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The Beginners Guide to Crochet Course that I'm currently teaching is nearing the half-way mark.  This weeks session is a lesson in how to change colours and work over your ends so you don't have to spend FOREVER sewing them in.  Honestly, it's so demoralising when you get to the end of a blanket and have another 3 hours worth of tails to sew in.  So even if you know the basics, there may still be some snippets of info that you can benefit from by having a quick look - and don't be afriad of skipping through things you already know, or pausing and rewinding the bits that you don't!

It's also an excellent excuse to jump on the 'loveheart-granny' bandwagon. This is such a simple design, but as with most simple designs, it's one of the best.  So for a full 'how to' make a heart granny square, it's right here.

I will apologise up front for the lack of professionalism of the production - no, I still haven't nailed that!  Although, I am MUCH less terrified in front of the camera now, and am finding it easier to talk through and explain the techniques and steps without feeling like my tongue and fingers are made of plasticine.  So anyone that is thinking of taking this route - practice is clearly the way forward!




Some of you will know that I recently I became a fully qualified, bona fide teacher.  As part of the crochet courses I run, I've started uploading videos to youtube, so that after students have left they can 'reinforce their learning' and revisit what we did in the sessions.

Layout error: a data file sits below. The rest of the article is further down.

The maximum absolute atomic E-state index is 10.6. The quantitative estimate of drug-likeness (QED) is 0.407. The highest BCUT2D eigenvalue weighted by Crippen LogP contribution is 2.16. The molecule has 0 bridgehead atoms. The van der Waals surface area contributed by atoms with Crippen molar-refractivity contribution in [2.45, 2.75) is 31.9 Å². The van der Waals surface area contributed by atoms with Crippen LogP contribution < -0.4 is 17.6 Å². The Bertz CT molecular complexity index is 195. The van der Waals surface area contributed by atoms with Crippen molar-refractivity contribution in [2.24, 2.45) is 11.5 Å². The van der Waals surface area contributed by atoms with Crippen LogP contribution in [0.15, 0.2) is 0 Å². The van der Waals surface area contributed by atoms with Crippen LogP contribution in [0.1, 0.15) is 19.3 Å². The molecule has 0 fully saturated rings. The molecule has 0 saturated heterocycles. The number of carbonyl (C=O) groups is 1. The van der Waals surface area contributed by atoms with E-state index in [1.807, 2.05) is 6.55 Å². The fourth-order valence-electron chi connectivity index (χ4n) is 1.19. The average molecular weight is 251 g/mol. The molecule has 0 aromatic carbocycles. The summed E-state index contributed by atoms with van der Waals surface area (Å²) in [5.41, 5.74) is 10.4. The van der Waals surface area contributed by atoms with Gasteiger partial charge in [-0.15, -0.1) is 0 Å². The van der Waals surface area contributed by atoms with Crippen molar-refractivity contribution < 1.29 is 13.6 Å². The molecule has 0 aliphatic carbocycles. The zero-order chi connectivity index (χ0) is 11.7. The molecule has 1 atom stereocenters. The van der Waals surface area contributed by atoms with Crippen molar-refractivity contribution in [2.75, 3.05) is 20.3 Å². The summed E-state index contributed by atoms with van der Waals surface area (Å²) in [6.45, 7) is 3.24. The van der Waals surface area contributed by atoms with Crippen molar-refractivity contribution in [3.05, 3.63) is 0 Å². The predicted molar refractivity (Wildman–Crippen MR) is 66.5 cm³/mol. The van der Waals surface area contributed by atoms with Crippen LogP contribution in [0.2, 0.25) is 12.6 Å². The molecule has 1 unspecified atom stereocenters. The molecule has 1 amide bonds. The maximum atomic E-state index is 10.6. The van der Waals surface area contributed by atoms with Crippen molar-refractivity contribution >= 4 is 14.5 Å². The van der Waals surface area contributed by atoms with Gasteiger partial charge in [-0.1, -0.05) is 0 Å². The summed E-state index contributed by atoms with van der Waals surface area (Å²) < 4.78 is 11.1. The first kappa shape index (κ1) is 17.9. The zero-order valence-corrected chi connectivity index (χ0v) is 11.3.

It seems a perfect opportunity for those of you that have been either toying with the idea of learning, need a refresher, or may just need a couple of extra pointers to have a look.  There are three so far - single crochet, double crochet and how to make a basic granny square.  Over the next few weeks there will be others that cover everything from colour changing to working fancy stitches.  You'll also get to know a little about yarn and materials, reading patterns and understanding terminology.

So here you go ladybirds, please feel free to email me with any queries.

How to Crochet by Steel&Stitch

xxx


There is literally nothing more to this post than good, old fashioned yarn porn.

I have coveted this Lily 'Sugar&Cream' yarn for years.  Don't ask why I never owned any before, I honestly have no idea (and considering the size of my yarn stash, I REALLY don't have an excuse).  But this week I trotted to the new 'Heathfield Crafts' and ah ah ahhhhhhh *glory hosanna singing*, they have an excellent selection.  So I now own some.  And I flipping love everything about it, from the retro label to the candy stripes.

Check it.








In the last few months things have been going swimmingly in freelance-crochet-world.  Don't get me wrong, there can be weeks where nothing is coming in and the bank account gets emptier and emptier and you start to wonder if everyone can live on cereal for dinner.  Thankfully, at the moment, there are commissions to design and courses to teach.  There's also been a request for a youtube tutorial.

You. Tube. Tutorial...

This FILLED me with dread.  I'll merrily take pics of bits of me and share them in insta-world.  I'm happy to pop the odd head shot in the blogsphere.  But an actual video?  Gaaaaaah.  And I don't think I'm the only one that feels like this.  Most of us makers are happy sharing our creations, but never our faces.

But do you know what?  I did it.  Only one, but still, that's one more than I've ever done before. And yes, it was excruciatingly awkward.  At first.  But I found a few things that started to make it easier, and thought I'd share them with you.  (Clearly, after a 6 minute video, I am no expert, these are things that made me feel more comfortable - they are not necessarily tips to make a good video!)